Mendocino Land of Extravagant Visions

Artist: Marta Alosno Canillar

Location: Where the train tracks cross Main St.

This jewel of a mural is a love letter to Mendocino County. The flowing images layer many of Marta’s favorite, iconic bits of the county with details from her own life. You can stare at this mural for 20 minutes and still keep finding tiny surprises tucked into a corner or hiding behind a leaf. Here are a few of our favorite details:

Keen eyed observers may note that this honeycomb is hiding the symbol of the melatonin molecule. While Marta was painting this section she was listening to a podcast about the pineal gland, and the role of melatonin and seratonin in mental health and happiness. She hid the structure of the melatonin molecule in the honeycomb. Fun fact: Melatonin metabolizes into DMT, though not in high enough amounts to induce a psychoactive state. Bees are so important to any ecosystem, but particularly to a farm ecosystem. Marta likes making small things bigger and making big things smaller. She says “notice small creatures!”

Marta was thrilled when the Skunk Train agreed to host this mural. Her grandfather worked for a train company and lived by depot in Spain. She has fond memories of traveling by train in Spain when she lived there, and she routinely travels by train when she visits. She particularly loved painting the engine.

Marta laughed when she described this section of the mural. She has spent years living in the country on a farm, farming and painting. She said somehow along the line she switched from farming to painting farms. This scene is a conglomeration of elements from her life. The bicycle was a gift given to her in high school by her parents for getting good grades. She later found it in her parents garage, packed it up and had it shipped to California. She loves that bike and rides it all the time. The dog by barn is her friend’s puppy. The puppy’s name is Dillinger, or Dilly.

Are there really mountain lions in Mendocino? Yes there sure are. You are unlikely to see one however, and if you do, keep in mind that their preferred food is local deer, and there has not been a mountain lion attack since 1994. That being said, do not approach the mountain lion to try to get a picture. Seriously. Learn more here…

Hi banana slug! Banana slugs thrive in the damp shade of redwood forests along North America’s Pacific coastal coniferous rainforest belt (including douglas-fir forests and redwood forests) which stretches from Southeastern Alaska to Santa Cruz, California. They eat fallen leaves, mushrooms, moss, and other dead plant material. There are three species of banana slugs in California: the bright yellow California banana slug, the olive green and spotted Pacific banana slug, and the long thin Slender banana slug.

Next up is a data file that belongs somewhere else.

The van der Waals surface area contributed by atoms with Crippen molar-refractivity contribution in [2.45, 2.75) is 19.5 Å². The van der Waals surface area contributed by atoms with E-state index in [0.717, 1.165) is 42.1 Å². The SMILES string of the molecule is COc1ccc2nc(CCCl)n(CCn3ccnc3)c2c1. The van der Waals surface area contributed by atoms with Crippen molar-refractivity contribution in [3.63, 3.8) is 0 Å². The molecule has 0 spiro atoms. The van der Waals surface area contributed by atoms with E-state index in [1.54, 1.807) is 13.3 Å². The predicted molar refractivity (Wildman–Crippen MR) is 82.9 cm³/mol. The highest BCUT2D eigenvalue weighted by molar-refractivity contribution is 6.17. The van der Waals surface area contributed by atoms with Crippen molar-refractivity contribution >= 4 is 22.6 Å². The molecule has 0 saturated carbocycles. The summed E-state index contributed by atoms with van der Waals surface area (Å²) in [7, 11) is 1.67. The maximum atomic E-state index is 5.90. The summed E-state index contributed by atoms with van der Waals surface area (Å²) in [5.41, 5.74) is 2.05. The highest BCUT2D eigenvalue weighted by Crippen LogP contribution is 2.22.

If you hike any of our local trails through the redwoods keep an eye out for two of our local plant species. Trillium ovatum flowers seem to glow white against the shady forest floor. Redwood sorrel is a common sight, distinguished by it’s red-backed clover-like leaves and pink flowers. Redwood sorrel has a bright, tangy, lemony flavor, but double check with a field guide before sampling anything in the wild. Did you notice the little frog sitting on the trillium leaf? Or the new Douglas fir sprout emerging from the fallen pine cone?

You may notice this little paper boat as it makes it’s journey from this inland pond to the sea.

Since 2014 the vast forests of bull kelp off the coast of Northern California have experienced a catastrophic 95% die-off. Why? Learn more here…

Did you know that California’s wild turkeys are non-native? Learn more here…

Chickens are dear to Marta. She says she loves chickens because they are very silly.

The North Coast

I’ve traveled to 48 of 50 states; my chosen home is the coast of Mendocino County, with its rugged
shorelines, majestic redwood forests, and snake-like roads. Wooden houses are the norm. Some are
vacation homes for millionaires, but most are cottages belonging to quirky people who’d choose to live
nowhere else. Farmettes exist with small populations of chickens, goats, or sheep. In this part of the
world, most everyone has (at the very least) a dog or cat. Sometimes, a potbellied pig or llamas.
By our Pacific headlands, seagulls swope, ospreys dive, and pods of pelicans fly by to everyone’s delight.
The ocean and rivers are home to playful otters and seals. And they contain delicacies: abalone, salmon,
mussels. If you are lucky, you might see a whale stealthily swimming their migratory route. It is their
water spout that gives them away.
Our forests draw wild animals, such as black bears and mountain lions. Ravens and heron build nests for
their babies in the treetops. Mule deer abound. Gray foxes venture out to find opportunities (such as
chicken houses).
When the Ft. Bragg Skunk Train returns from traversing the deep woods and modest mountains of the
coastal range, tourists clamber down its metal steps. The happy adults and children are off on more
adventures, the favorites being beach walks and seafood dinners. Locals are glad to have them arrive to
boost the economy, but they don’t mind when the visitors leave, and the streets become as quiet as the

By Susan Fisher